That vision is shared by Kevin Callahan, President and CEO of Exeter Health Resources. “We believe that through the creation of a new integrated regional health care network, Exeter Health Resources, Inc. and its affiliates can not only advance their collective mission of improving the health of the community through the provision of high quality health care services, but also position our organisation to thrive in the future.

“Importantly, developing this regional health care delivery network combines the outstanding qualities of those institutions with those of Exeter Health Resources and creates a new pathway for communities to access high value health care – from primary care to the most advanced care available.”

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Jun 24, 2021

Data de-identification - why it matters in healthcare

dataprivacy
patientdata
electronicmedicalrecords
datadeidentification
3 min
Riddhiman Das, co-founder and CEO of data privacy startup TripleBlind tells us why data de-identification is important in the healthcare sector

Large amounts of healthcare data is generated yet goes unused due to privacy concerns. To address this, data privacy firm TripleBlind has created Blind De-identification, a new approach that allows healthcare organisations to use patient data while eliminating the possibility of the user learning anything about the patient’s identity.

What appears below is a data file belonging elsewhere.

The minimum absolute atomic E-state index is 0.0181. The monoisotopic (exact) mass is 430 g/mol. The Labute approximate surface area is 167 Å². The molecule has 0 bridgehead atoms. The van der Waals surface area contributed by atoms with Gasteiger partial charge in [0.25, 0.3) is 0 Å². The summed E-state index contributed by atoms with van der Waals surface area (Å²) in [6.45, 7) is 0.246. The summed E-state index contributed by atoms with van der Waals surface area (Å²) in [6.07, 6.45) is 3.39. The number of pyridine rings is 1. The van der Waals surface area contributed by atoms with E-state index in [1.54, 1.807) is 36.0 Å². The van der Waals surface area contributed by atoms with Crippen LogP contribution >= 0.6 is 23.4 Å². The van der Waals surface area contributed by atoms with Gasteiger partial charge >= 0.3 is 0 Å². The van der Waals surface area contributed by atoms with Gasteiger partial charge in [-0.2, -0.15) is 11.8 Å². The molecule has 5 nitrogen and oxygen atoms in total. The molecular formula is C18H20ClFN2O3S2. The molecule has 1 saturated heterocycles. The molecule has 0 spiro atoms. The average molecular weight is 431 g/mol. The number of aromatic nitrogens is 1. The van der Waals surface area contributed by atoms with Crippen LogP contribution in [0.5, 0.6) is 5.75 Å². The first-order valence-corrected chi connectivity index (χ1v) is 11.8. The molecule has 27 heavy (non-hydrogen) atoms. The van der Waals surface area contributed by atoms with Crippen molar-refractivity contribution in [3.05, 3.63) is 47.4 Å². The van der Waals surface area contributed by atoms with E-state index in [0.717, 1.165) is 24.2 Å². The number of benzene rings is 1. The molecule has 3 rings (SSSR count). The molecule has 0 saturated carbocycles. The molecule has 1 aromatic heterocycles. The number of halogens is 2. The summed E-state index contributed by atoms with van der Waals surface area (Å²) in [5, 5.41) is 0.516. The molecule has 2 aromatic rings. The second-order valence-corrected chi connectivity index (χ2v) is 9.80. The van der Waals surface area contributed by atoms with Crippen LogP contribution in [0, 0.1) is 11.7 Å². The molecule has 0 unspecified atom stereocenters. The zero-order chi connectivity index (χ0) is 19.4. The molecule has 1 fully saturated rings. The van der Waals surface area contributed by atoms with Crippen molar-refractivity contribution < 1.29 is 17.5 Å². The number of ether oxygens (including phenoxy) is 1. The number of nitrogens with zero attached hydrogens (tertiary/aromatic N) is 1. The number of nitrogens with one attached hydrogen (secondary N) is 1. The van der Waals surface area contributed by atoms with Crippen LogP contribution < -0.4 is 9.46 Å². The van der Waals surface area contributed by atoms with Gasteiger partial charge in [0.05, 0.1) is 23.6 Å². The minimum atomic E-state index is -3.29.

We asked Riddhiman Das, co-founder and CEO to tell us more about data de-identification. 

Why is data de-identification important in healthcare? 
Blind De-identification allows every attribute of any given dataset to be used, even at an individual level, while being compliant to privacy laws, rules, and regulations by default.

Governments around the world are adopting global data privacy and residency laws like GDPR, which prohibit citizens’ personally identifiable information data from leaving the borders of the country. While great for data protection, data residency laws result in global silos of inaccessible data. TripleBlind allows computations to be done on enterprise-wise global data, while enforcing data residency regulations.